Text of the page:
Saturday, August 24, 2019

The reality of the 1920s in the US Essay Example | Topics and Well Written Essays - 1000 words

The reality of the 1920s in the US - Essay Example Advances in communication also signified this decade, as the radio was invented leading to establishment of radio stations and commercial radio networks. Coupled with introduction of long distance telephones, this led to opening up of the rural areas.1 Prior to this boom, there was a dark period at peaking in 1919, in the labor market. This was initiated by a universal strike of the entire workforce in the completely steel industry in America and all workers in Seattle. This crippled the economy as thousands of workers and consumers were affected. Employers were faced with the challenge of remaining firm against demands from the workers as a warfare based on class threatened to come up. Moreover, just two years earlier, in Russia, there had been a Communist revolution and this made employers threaten violence upon workers if they refused to return to normalcy. Nevertheless, the situation was salvaged by Hubert Hoover, then Commerce Secretary, who was able to talk industrial leaders i nto voluntarily raising production and wages in order to restore the economy. It is crucial to note that the strikes moved the American government to react strongly against such radical movements, since the Communist Revolution still lingered in people’s minds causing a certain intrigue, this came to be recognized as the Red Scare phase.2 On the political front, the decade featured three presidents Woodrow Wilson, Warren Harding, Calvin Coolidge and Herbert Hoover. Its beginning was marked by elections that brought Harding into power with Coolidge as his running mate. World War 1 had just ended and people were rearing for a return to normalcy considering the labor problems, rise in immigration and racial strife that were rampant earlier on. The 1920s saw the final participation of U.S in the League of Nations, where President Wilson convened the Council as provided for in the League’s Act that the first assembly be summoned by the President of the United States. Notabl y also, the 18th Amendment of the U.S Constitution came into effect prohibiting the making, selling and possessing of alcohol. In 1924, the National Origins Act came into effect, reducing the number of immigrants to U.S to 150,000 per year with the aim of the legislation being to let the more desirable immigrants from western and northern Europe, into America, in larger numbers (â€Å"1920s Politics†). In addition, of significance through this decade as well, is the Harlem Renaissance that was the flowering of the African American culture through creative arts. It emerged from Harlem, a district within New York but grew to include other areas, where the blacks attempted to create a different perspective of their race through literary, theatrical, visual arts and musical works. This awakened a certain consciousness that led to redefinition of the white stereotypes, and rising of civil rights movements aimed at affording blacks new socio-economic opportunities and uplift the ra ce while developing their pride. Avant-garde artists from Europe experimented with African art, further giving esteem to the African Americans. Initially referred to as the New Negro Movement, the Harlem Renaissance saw African Americans migrating from the South to the northern areas where things were more prosperous.3 Within 1920, in August, came the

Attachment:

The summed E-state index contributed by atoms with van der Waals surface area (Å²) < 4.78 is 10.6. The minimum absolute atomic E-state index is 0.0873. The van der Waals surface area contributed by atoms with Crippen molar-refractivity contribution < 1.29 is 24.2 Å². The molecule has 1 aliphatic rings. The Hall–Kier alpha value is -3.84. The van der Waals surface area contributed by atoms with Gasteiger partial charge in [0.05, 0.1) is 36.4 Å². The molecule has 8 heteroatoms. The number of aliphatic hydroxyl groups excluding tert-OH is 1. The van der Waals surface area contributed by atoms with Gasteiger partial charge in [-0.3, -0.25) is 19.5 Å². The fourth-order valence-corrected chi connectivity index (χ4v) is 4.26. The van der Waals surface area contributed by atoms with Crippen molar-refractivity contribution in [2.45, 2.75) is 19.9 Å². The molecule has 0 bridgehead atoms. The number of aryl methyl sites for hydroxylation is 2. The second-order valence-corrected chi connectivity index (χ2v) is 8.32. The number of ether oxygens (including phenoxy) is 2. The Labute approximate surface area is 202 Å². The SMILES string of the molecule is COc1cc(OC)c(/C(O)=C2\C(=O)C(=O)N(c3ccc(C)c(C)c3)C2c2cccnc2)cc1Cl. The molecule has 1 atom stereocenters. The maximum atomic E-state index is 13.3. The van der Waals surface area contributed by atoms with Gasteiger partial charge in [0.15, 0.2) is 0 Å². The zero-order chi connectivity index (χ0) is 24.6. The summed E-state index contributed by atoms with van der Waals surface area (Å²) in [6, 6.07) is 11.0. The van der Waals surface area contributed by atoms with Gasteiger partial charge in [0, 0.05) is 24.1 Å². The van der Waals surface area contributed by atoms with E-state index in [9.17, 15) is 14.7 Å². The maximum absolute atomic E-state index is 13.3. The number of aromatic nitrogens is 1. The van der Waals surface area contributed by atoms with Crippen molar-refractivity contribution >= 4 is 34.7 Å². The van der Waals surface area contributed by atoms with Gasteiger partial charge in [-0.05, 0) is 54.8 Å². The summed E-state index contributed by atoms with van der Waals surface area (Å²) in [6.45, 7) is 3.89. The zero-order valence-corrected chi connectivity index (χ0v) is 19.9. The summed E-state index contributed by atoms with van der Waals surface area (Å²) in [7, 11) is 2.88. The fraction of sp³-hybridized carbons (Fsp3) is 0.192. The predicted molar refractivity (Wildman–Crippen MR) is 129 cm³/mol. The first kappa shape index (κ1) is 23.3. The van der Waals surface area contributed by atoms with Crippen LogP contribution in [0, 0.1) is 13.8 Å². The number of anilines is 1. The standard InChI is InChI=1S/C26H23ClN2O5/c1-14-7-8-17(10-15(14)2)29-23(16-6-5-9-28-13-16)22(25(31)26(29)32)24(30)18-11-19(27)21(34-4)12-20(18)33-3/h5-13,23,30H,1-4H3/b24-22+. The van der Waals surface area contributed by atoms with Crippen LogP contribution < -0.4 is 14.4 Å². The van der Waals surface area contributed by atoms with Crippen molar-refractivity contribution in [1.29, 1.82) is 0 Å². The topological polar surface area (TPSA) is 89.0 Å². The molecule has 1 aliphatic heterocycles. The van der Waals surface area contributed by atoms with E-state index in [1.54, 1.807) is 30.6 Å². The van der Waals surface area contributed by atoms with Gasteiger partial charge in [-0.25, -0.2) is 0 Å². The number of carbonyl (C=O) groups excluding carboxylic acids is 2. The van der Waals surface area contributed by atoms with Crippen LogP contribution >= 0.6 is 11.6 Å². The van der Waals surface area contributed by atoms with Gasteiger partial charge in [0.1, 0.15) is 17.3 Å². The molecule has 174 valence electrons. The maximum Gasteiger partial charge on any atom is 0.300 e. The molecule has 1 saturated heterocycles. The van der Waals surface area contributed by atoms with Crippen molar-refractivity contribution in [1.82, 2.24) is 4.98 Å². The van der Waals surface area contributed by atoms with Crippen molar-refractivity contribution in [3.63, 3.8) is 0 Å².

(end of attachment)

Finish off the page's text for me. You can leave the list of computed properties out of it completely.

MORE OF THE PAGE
Friday, August 23, 2019

Cashflow Essay Example | Topics and Well Written Essays - 250 words

Cashflow - Essay Example ons or contributing - in spite of the fact that this likewise happens as a consequence of gifts or blessings on account of individual fund (Deveau, 2015). Money outpourings result from costs or ventures. This remains constant for both business and individual money. The primary essential stride in keeping up a positive cash flow is putting a financial plan set up. One of the ways of controlling income is by getting ready and keeping up a capital forecast (Niven, 2013). Significantly, forecasting has key impact in deciding long haul financing needs. Credit control and obligation recuperation are imperative figures in great income administration. Attempts to pay in time mean suppliers will be more prone to arrange deals with solid clients (Deveau, 2015). Issue updates when an installment is late and after that pursuit up also create positive possibilities. There is a need for considering charging punishment enthusiasm for late plan how to manage non-payment (Niven, 2013). Entrepreneurs additionally need to give careful consideration to their receivable and payable cycles. Finally, pricing needs to bode well. Deveau, D. (2015). Planning ahead makes for stronger cash flow. Retrieved 12 June 2015, from

Thursday, August 22, 2019

Interview Essay Example | Topics and Well Written Essays - 1250 words